Henneke, it’s wonderful to receive your feedback! Your paragraphs teach me a new way of thinking, and a better way of writing. Thank you 🙂
And now for today’s opening paragraph. For Tuesday’s paragraph, I knew what I wanted to write. But today I wasn’t so sure. So I looked at the list of ideas from module 2.
I wanted to challenge myself, and then I ran into a problem: what do I do when the post is a review, or an interview?
The benefit of these posts is harder to define…
Reviews and interviews don’t always come as a solution to a problem. Sometimes they try to offer insight and inspiration.
The book review I wrote about following Ezra (module 3) is a good example. I didn’t like the original opening paragraph, but I wasn’t sure how I can change it.
So I looked at the post, and found, among the lines, questions I added during module 3. Questions that relate to Sharon. I think they made it clearer for me what’s the insight I want my post to leave in Sharon’s mind.
And then I started writing my opening paragraph…
Here it is:
Sometimes you just don’t get it.
You know how life has these moments that you don’t understand? Those times, and hardships, that seem to have no meaning at all?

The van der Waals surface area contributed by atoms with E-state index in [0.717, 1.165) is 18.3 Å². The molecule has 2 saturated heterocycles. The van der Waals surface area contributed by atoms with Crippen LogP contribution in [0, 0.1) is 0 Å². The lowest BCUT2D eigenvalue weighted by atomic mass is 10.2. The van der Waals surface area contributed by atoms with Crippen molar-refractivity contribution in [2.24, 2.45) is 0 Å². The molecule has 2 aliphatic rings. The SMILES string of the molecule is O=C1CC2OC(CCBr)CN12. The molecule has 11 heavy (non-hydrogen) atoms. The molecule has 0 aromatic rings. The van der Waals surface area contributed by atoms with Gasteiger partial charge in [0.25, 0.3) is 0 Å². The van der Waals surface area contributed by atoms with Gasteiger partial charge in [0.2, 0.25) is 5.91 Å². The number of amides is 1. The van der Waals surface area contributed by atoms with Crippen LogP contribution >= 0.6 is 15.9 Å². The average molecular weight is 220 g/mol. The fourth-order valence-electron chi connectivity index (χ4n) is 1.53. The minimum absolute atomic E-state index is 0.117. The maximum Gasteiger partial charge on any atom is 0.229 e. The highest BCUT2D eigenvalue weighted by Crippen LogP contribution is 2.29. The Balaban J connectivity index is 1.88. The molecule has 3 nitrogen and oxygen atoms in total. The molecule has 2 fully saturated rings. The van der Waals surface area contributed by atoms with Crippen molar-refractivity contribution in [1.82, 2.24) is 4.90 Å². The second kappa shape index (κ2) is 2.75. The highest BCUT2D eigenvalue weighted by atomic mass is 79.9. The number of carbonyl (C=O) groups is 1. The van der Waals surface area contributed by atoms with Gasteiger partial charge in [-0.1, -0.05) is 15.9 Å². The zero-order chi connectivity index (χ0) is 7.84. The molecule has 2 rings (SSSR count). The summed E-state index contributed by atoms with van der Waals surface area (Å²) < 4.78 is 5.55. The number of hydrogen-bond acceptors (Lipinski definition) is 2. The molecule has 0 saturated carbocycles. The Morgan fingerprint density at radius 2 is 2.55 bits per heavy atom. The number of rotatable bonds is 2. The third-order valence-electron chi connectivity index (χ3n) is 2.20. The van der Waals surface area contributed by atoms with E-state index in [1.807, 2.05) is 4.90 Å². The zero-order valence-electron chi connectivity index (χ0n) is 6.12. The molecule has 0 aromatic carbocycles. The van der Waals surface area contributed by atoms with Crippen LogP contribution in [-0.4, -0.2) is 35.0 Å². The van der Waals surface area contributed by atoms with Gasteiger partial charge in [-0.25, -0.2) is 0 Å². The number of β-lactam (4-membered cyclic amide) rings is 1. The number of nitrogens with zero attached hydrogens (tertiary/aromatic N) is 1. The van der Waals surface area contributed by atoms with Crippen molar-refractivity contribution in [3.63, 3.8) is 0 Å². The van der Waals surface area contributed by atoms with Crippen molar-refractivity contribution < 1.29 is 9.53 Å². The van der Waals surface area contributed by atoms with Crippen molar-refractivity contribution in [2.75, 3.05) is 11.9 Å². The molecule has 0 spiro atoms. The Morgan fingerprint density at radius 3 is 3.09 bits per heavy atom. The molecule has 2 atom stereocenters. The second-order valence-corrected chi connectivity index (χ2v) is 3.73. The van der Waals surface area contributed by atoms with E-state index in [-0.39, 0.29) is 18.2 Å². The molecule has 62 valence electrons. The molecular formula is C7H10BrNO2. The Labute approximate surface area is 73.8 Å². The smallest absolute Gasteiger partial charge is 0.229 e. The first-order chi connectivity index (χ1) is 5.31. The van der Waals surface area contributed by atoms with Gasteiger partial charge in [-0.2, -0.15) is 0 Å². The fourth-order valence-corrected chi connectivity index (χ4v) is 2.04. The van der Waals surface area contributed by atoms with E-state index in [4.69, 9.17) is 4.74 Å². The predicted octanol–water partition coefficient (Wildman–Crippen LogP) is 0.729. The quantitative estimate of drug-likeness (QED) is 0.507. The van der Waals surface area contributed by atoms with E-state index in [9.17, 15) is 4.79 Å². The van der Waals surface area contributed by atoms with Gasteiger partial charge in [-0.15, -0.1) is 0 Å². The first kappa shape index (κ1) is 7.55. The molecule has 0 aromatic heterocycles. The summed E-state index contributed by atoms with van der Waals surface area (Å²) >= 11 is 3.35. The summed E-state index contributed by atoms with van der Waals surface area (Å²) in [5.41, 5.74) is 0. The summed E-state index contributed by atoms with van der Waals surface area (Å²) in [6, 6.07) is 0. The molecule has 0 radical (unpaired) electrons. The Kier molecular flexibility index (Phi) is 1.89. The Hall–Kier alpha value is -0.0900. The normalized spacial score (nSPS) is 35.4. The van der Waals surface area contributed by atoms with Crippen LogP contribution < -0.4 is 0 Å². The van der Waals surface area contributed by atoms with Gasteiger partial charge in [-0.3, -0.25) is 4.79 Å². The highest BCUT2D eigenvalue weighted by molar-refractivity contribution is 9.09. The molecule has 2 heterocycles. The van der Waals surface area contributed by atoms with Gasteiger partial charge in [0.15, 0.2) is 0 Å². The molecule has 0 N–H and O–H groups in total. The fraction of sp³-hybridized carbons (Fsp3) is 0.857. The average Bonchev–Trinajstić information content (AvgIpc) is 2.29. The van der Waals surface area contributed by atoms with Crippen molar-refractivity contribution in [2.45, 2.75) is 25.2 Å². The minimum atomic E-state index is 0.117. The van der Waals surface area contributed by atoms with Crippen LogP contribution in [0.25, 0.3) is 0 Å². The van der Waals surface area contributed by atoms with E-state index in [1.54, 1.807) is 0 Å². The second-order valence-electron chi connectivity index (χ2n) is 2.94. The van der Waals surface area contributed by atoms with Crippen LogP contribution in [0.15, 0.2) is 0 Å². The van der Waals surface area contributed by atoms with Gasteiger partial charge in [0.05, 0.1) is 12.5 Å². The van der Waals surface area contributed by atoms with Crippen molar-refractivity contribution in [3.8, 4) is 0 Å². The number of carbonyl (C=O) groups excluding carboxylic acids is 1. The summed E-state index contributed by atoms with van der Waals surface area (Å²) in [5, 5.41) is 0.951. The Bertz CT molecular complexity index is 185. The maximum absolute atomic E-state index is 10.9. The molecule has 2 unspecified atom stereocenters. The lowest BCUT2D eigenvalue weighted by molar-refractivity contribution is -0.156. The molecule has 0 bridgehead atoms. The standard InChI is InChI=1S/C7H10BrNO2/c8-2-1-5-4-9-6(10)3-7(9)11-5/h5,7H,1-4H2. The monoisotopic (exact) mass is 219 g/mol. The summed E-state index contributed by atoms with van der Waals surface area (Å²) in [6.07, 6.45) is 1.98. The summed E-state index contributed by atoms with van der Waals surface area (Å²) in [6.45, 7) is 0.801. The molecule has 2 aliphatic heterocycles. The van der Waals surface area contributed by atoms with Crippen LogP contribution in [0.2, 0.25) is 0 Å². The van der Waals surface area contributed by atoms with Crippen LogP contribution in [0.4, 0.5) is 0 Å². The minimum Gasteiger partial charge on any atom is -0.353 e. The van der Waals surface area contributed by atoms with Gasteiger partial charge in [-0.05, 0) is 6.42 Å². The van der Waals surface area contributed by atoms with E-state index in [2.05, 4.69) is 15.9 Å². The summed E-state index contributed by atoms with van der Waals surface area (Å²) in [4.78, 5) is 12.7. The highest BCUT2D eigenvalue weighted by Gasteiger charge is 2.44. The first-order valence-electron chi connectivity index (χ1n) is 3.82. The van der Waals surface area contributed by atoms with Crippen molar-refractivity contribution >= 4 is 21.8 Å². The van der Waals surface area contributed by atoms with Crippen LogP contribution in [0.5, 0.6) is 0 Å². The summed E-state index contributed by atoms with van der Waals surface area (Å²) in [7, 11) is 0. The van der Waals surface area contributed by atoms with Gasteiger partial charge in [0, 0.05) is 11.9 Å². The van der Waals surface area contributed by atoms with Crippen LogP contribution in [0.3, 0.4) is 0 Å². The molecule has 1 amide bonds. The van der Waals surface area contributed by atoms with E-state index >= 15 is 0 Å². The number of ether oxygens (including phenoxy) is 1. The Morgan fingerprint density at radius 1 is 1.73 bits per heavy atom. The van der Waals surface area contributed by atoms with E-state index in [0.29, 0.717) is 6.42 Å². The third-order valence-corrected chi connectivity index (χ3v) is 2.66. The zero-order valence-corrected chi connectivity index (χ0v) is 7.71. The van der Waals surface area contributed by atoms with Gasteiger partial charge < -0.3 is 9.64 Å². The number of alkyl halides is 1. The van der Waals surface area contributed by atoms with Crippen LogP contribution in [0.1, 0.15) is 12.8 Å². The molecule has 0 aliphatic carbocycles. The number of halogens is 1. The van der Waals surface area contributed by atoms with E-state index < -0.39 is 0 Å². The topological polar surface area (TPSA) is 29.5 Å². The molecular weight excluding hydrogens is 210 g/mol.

There’s a heavy sensation in your chest that keeps you up at night. A fog of uncertainty surrounds you, and all you can do is look down at your feet, and take one step at a time. If you can move at all.
Well, isn’t it true that over the months and years, many moments get their meaning?
When you finally understand why did it all happen?
One event can clear up the fog that was there for weeks, or months, or long, long years. You finally see the gray, meaningless string of events in full color.
Those colors shine brighter than the sun.
Today I want to tell you about a book called Following Ezra. It’s relatively new, and was published in the US in 2011. As far as I know, there’s no Hebrew translation.
The author, Tom Fields-Meyer, is writing about 10 years of his family’s life, since his son Ezra was diagnosed with Autism at the age of 3.
You’ll find many events he’s describing familiar from your journey with your own child.
And he gives you the perspective of time, while weaving seemingly small moments into a big net of meaning.
His journey can help you find the meaning in your journey with your child.
This was a super-important exercise in finding the true need/problem I address in my post.